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Guide publishers find themselves masters of revisiting

Keeping new and old facts sounding fresh and current challenges those who write about the world's top tourist spots.

May 21, 2006|Alfred Borcover | Special to The Times

AS hard as travel guidebook publishers try to keep their products current and fresh -- and they do try -- deadlines thwart them. It simply takes time -- about a year -- to research, write, edit, print and distribute a book.

Given the amount of material that goes into a tome, it's not surprising guidebooks may contain incorrect information. Restaurants open and close, hotels change hands, hurricanes and other disasters occur.

What usually doesn't change between editions is the destination's history and ambience, but publishers try to keep that material fresh as well. How do publishers of such tomes as Lonely Planet, Frommer's, Fodor's, DK Eyewitness Guides and Rough Guides, to name a few, pull together millions of words on myriad destinations to put a book in a traveler's hands? To find out, we took a look at them:

Lonely Planet. With more than 600 titles in 118 countries, Lonely Planet generally updates about 80% of its books every two years.

"We have a pool of 320 authors," said Heather Dickson, a senior commissioning editor based in Oakland. Many writers live in the places they write about.

"We expect every hotel and restaurant to be checked out," Dickson said. "We pay [the writer's expenses] to do that. They can't stay in every hotel or eat in all the restaurants, but they must at least visit the places."

Whenever authors go out, they're given the last editions. "All have to be checked, all updated," Dickson said. "We don't expect the same book to come back with just a few details changed. We want a fresh, new book every time."

Generally it takes 10 months from the time the writer begins researching to the time the book hits the shelf, Dickson said. Lonely Planet books are as short as 96 pages and as long as 1,396 pages, and can be previewed at

Frommer's guidebooks. These have been a staple since 1957, when "Europe on $5 a Day" was published by founder Arthur Frommer (who is no longer associated with the books). The guides in their various brands appeal to a broad market.

"We publish between 175 and 185 books every year," said Kelly Regan, Frommer's editorial director, who is based in Hoboken, N.J. "Our most popular titles -- 35 to 38 books -- are updated every year, the rest every other year.

"We put a premium on keeping books as up to date as possible. It's the advantage of using authors who live in the destination and can keep up with information and not try to cram everything in during a two-week trip."

Regan said authors were given a "formidable" list of material they had to procure. "We provide them with outlines, guidelines, instructions," Regan said. "We know exactly what we want in every guide -- exact prices for hotels, restaurants, everything. That does distinguish us from the competition."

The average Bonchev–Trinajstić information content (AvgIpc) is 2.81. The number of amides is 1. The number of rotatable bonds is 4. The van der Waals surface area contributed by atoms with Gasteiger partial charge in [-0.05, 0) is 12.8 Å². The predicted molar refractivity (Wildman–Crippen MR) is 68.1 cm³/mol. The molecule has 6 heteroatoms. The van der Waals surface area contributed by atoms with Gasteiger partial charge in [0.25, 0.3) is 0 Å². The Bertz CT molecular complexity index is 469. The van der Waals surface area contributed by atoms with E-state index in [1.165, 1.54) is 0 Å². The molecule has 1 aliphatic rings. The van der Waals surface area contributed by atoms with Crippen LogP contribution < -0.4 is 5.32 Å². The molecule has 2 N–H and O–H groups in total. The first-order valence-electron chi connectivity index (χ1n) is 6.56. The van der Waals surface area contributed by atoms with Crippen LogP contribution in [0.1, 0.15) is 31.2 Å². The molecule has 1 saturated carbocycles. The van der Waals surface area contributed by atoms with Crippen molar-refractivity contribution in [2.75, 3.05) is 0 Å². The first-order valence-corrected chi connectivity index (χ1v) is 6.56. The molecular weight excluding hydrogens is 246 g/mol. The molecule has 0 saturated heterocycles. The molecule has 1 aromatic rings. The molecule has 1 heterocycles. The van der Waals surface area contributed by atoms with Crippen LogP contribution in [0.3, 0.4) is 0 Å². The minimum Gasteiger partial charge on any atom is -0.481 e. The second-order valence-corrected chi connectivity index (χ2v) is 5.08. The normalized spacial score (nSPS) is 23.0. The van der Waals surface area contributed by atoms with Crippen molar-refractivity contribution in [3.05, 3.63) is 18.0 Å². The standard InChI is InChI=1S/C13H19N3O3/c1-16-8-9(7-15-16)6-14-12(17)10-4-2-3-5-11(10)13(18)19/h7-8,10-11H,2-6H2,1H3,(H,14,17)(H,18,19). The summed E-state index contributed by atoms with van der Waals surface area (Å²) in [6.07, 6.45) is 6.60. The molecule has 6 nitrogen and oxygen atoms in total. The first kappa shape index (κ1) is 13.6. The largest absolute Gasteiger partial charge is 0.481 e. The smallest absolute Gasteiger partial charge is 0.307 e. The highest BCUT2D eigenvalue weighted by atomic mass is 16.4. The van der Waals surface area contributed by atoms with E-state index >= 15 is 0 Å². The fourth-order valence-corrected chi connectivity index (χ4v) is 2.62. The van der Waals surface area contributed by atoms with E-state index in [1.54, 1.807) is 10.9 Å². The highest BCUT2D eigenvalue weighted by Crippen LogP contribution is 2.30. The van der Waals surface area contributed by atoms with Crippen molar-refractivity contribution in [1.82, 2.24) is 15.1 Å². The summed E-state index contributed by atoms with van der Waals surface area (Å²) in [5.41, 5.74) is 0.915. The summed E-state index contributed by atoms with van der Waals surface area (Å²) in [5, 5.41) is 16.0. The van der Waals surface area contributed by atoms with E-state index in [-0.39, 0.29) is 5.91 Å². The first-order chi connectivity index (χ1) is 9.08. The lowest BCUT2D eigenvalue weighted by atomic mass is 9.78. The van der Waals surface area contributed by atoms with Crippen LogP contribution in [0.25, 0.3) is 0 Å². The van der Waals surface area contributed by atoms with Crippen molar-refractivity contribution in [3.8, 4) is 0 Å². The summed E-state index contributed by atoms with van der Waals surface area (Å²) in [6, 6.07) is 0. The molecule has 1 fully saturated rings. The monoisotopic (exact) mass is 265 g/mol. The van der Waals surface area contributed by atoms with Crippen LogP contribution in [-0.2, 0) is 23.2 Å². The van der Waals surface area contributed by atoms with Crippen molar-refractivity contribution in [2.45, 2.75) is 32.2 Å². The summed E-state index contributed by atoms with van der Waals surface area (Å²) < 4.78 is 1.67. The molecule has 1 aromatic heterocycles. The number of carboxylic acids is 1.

Regan said most of the books were updated from previous editions "but we probably do anywhere from 15 to 25 new editions a year."

How Frommer's guides are updated varies from destination to destination, Regan said. "For a city like New York or Chicago, where the dining, night life and hotel scene changes quickly, authors need to refresh content as quickly as possible. We expect authors to visit all the places they put in the book." Regan said most books are online at

Fodor's Travel Guides. Fodor's, founded by the late Eugene Fodor, began in 1936. Overall, there are about 250 titles in the Fodor's series, 90 in the flagship series called Gold Guides, said publisher Tim Jarrell, who is based in New York. Of the Gold Guides, 40 are updated annually, most every two years.

"We have a network of writers -- about 700 around the world -- and most live in the destinations they write about," Jarrell said. "It takes about a year from the initial assignment to the finished book. From the time the research is completed, it takes about six months, but we can make changes up to three months before publication."

Jarrell said that books updated annually are entirely fact-checked.

"We also do one other thing," Jarrell said. "We have a very active community on our website [], which is rating our hotels and restaurants. We send that information out to the writers. If something is out of whack, the writer will investigate."

DK Eyewitness Travel Guides. The Eyewitness Guides, known more for their four-color maps, photos and illustrations, are user-friendly, especially for travelers who want their information delivered in a concise, visual way.

"Our guides are authored by people who know the destinations extremely well and speak the local language," publisher Douglas Amrine said in an e-mail from his London office. "Most of our guides have more than one author; we commission specialists on history, natural history, art, shopping, etc.

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